The Mystical Adventures of the Happy Cat

Fiction / Lily Hoang

:: The Mystical Adventures of the Happy Cat ::

Indeed, there he goes, the hap­py cat. He walks along the streets, along the canals and beside flats and busi­ness­es prac­ti­cal­ly suf­fer­ing with pri­ma­ry col­ors. The cat is very hap­py. He is a hap­py cat. Today, leaves dan­gle on the sub­terfuge of falling, and this is the sea­son the hap­py cat likes best: when his orange coat makes him invis­i­ble, and he catch­es col­or­ful birds and the ugli­est rats, and he brings them home to his pal. When he does, his pal gives him a good hard pet, and they put their fore­heads together—like a head-butt, like bonding.

What tasty snack shall I bring home today?” The hap­py cat spits. It makes a splash in the water and fish jump out in pret­ty pat­terns like fireworks.


Once upon a time, there was a lit­tle rag­doll girl and she had no eyes. Where her eyes used to be are two pale cir­cles. But­tons used to pro­tect her from dirt and wind and sand, but alas, one day one of the but­tons fell off and anoth­er day the next one did. This is a sto­ry about a lit­tle rag­doll girl with­out eyes.


Every­body knows that the hap­py cat has a home, and every­one knows to whom he pledges his alle­giance, and yet—when the hap­py cat paws at their cher­ry doors, some­one always opens with a hand­ful of treats. The hap­py cat does some pal­try par­lor trick, and so the nice peo­ple of Copen­hagen open up cans of tuna and sar­dines and oth­er alu­minum-sealed fish for the hap­py cat to eat. He is a cat with a cer­tain joie de vivre, one he will share with those who are so gen­er­ous to him, and every­one clos­es the door with smiles. After all, who could say no to such a hap­py cat?

In this small way, every sin­gle Dan­ish cit­i­zen in Copen­hagen is owned by the hap­py cat, but the hap­py cat remains loy­al only to his pal.


With eyes or no, the lit­tle rag­doll girl loves to dance. Oh, she wig­gles her bot­tom and she wig­gles her top and she thrusts her rag­doll head in beat to the 808. She loves elec­tron­ic music—because she just loves to dance all night long.


Every day now, the hap­py cat has a mis­sion: to find a new pal for his pal. It isn’t that the hap­py cat isn’t enough, but recent­ly, his pal lacks humor and he’s always so somber, dolor, just plain sad. The hap­py cat does not like this, so he brings home new friends for his pal, but not just any old thing deserves the priv­i­lege of being pals to his pal: oh, no way, the hap­py cat must inter­view these can­di­dates first. Most often, they are not stur­dy enough, but the hap­py cat deliv­ers every day, even when these new pals are already dead.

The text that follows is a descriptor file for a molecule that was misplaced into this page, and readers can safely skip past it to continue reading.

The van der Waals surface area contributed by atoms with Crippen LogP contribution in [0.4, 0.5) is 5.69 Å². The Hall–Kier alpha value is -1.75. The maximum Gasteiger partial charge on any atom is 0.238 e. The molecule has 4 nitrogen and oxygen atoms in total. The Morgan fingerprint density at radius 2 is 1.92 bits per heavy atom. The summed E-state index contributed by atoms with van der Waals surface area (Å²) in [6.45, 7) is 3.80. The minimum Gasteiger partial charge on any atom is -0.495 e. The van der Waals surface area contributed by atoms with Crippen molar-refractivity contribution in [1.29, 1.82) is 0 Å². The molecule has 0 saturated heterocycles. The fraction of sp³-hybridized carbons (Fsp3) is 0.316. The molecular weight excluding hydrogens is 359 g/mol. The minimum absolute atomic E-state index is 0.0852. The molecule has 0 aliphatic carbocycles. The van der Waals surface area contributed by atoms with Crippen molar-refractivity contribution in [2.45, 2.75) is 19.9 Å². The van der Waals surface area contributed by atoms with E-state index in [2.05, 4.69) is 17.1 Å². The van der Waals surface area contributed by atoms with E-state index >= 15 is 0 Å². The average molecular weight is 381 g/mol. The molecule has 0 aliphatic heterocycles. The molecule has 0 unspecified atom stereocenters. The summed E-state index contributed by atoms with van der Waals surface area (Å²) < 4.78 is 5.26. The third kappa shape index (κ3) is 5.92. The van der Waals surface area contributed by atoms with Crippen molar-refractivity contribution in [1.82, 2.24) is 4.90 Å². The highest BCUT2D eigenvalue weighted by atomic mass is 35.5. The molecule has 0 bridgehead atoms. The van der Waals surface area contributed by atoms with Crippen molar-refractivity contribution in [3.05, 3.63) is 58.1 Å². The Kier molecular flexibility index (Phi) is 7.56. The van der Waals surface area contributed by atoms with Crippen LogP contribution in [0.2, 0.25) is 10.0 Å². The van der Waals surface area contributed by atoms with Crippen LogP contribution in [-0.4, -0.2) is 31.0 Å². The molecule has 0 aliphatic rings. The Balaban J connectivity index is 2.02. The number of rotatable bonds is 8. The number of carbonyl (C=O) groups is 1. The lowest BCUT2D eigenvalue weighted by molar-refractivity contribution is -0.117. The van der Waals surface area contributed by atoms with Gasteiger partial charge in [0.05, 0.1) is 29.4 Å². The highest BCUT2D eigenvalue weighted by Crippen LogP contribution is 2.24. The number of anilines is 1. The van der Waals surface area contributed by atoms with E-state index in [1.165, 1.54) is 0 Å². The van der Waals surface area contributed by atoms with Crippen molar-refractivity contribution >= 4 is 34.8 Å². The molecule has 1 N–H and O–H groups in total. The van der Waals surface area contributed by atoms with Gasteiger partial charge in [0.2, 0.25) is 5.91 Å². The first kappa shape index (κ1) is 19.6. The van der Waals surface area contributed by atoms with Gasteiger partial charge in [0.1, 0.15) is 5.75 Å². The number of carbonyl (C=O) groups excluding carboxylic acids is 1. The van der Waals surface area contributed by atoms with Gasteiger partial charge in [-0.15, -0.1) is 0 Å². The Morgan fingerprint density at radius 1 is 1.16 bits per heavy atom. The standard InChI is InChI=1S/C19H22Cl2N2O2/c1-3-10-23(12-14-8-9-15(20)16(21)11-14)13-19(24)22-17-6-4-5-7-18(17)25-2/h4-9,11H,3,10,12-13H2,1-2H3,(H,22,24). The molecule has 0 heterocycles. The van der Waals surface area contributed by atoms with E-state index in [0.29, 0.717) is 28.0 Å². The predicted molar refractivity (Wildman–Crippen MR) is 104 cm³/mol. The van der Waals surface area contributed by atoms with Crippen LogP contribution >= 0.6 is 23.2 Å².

The rag­doll girl was once a beau­ti­ful young lady. She met a nice woman—that’s me—who promised her friend­ship and end­less devo­tion, and my potions are strong. When I hob­ble off, she waits, small and help­less, her rags like daf­fodils in the wind.

She is so beau­ti­ful and young and in love, and I wish she could stay so forever.


There is a crum­pled ball caught in a spi­der-webbed cor­ner of the study belong­ing to the man who is the hap­py cat’s pal. If the paper were straight­ened out, it would say this: “Once [upon a time] (scratched out), there [was a] (scratched out) is a horse and the horse.” This is all the paper says. It says noth­ing more. Now it is a mere crum­pled ball and the spi­der in whose web it cur­rent­ly resides is very poi­so­nous. Watch out: here it comes.


Quite frankly, the hap­py cat wouldn’t touch an opos­sum with a fish­ing pole, but maybe an opos­sum is exact­ly what his pal needs—but then! Down the canal floats a lit­tle rag­doll girl, and she is soaked to the seams, and the hap­py cat knows it instant­ly: this is the per­fect pal for his pal. He lets go of the opos­sum, who is quite scared. It runs off and quickly.

The hap­py cat also takes off run­ning, down­stream, as fast as the water is flow­ing and then a lit­tle faster because he must out­run the down­stream momen­tum that holds the rag­doll girl hostage, and now the hap­py cat slows down some to jump down the stairs, and he slows until stop, and he stead­ies his hind legs and wraps his claws around the cement edge, and he low­ers his tor­so down­wards, toward the river—and boy could this be a colos­sal mistake!—toward the riv­er some more, toward the rag­doll girl—and at just the right moment, he snatch­es her clean up. He is such a good cat!


When the rag­doll girl dances, she drops so much mol­ly that dia­monds sprin­kle the edges of her eyes.

But even this can­not last for­ev­er, and at the stroke of mid­night, the rag­doll girl must retreat into her rag­doll girl body, and no one would like a rag­doll girl at a par­ty like this—it’s just such a fan­cy one—no, the rag­doll girl would sim­ply not belong.


But that was long ago. Long, long ago.

Back then, the rag­doll girl had eyes, and what did they see?


Once, the rag­doll girl saw Prince Charm­ing, but he didn’t see her—just a rag­doll girl lay­ing along just anoth­er mar­ble stair­case; he was sick of mar­ble stair­cas­es. He rushed off to do some­thing very important.


He drags the rag­doll girl by the neck with his teeth, and she leaves a train of dirty water every­where they go. The hap­py cat is not hap­py with this sit­u­a­tion that sprin­kles water all over his coat. This makes him a dis­tinct­ly unhap­py cat. An unhap­py cat is a ter­ri­bly bad kitty.